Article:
With a lackluster romance, confusing characterization, and predictability weighing this book down, I can't say that I really liked it. Which is an excellent way to lead into the giveaway, is it not? Either way, you'll have a chance to read this book for yourself because I have an extra copy of The Magnolia League for giveaway. Here are the contest rules:
1. This contest opens today, May 16, and ends at midnight on May 23. 2. This contest is only open in the U.S. 3. The winner will be chosen using Random.org. 4. To enter: simply leave a comment on this post. Please include your email address so I can contact you if you win. (less)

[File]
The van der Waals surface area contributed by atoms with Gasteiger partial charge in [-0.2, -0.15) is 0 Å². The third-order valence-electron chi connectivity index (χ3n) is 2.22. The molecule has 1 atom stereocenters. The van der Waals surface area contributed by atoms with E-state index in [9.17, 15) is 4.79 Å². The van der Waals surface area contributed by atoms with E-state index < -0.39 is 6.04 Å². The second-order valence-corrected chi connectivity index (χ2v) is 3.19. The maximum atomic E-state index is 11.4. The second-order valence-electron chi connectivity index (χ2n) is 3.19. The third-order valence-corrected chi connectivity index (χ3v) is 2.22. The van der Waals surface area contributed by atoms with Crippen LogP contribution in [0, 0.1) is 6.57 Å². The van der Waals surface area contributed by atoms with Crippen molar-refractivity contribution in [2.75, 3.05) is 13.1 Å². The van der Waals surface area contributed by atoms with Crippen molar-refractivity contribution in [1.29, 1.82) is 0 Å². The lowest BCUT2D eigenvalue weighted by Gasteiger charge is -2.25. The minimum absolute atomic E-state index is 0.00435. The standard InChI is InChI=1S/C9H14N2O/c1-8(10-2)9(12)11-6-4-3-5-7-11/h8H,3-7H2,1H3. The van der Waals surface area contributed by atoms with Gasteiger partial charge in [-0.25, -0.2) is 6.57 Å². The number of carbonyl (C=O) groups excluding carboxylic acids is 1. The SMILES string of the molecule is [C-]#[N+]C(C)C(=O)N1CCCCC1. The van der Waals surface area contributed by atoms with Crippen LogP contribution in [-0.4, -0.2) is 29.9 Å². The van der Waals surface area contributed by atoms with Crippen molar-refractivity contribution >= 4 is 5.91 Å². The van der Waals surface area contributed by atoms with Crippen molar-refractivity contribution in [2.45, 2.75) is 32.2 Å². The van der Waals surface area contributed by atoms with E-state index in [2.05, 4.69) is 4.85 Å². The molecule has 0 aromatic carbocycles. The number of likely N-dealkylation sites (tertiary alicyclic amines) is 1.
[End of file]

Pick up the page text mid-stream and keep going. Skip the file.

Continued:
I've avoided Holly Black because even though I've heard awesome things about her from authors I love (Cassandra Clare), most of the books she's written have been fairy-based, and I'm just not that into fairies. White Cat came out last year, so it's been on my radar for quite some time. Receiving Red Glove from Simon and Schuster for review gave me the prod I needed to give Cassel Sharpe a go. My time, however, is pulled in a thousand different directions these days, so I decided to go with the audio version, narrated by Jesse Eisenberg. I'll first say that I thought Jesse did a great job. His voice was the right age and timbre for Cassel, and he didn't do any breathy voices meant to indicate girls talking, as I've heard some male narrators attempt. Geh. It helped that the story is told in first person from Cassel's perspective. If a voice isn't feminine, I can pretend that he's relaying the conversation to me. That usually works. I don't read a lot of books written by guys, or with guys as the main characters. I think the last one I read was Going Bovine by Libba Bray. It's an interesting change of pace. I still think I prefer female protagonists, but I got really lucky with White Cat. Cassel--though he's a con artist at heart--is smart, funny and peculiarly vulnerable. I loved him anyway. I'm always a fan of smart heroes and a sense of humor gets through my defenses every time, but I don't usually like a vulnerable hero. I loved the way that Ms. Black played with the idea of an unreliable narrator. In Cassel's case, he doesn't even know that he's unreliable. We do, because Ms. Black is not stingy with the hints. The knowing makes the revelation all the more delicious. More than anything, though, is how heartbreaking the truth turns out to be. There's no shortage of angst in the Curse Workers universe. Things are certainly going to get worse for Cassel before they can get at all better. And this is my first book by this author, so I'm assuming--for sanity's sake--that things are going to get better for him. The end of White Cat certainly doesn't suggest one, but it's only the first book. Poor Cassel--who has been convinced that he killed his best friend, was dumped by his ex, and gets beaten by his brothers at the request of a mob boss--has a whole new set of issues to work with. If he doesn't get a happy ending, then I'll be giving Holly Black up as a lost cause. A quick note on the world building: I'm a big fan of modern-day universes where magic is universally known and accepted. I loved the way the wearing of gloves was woven into the characters' daily lives. I can't see doing everything--including eating french fries--while wearing them, but I very much enjoy the tension that just walks right into the room when someone is ungloved. Awesome. I did have a bit of a problem with all the complications of the different magical abilities, but I can't really go into that without spoiling. I'm on edge about starting Red Glove, especially since White Cat ended on such a negative note. I like to know if I'm going to be rewarded for my angst. I mean, Cassel doesn't have to get married and have 2.5 children--but it would be nice to know that things will work out for him. (less)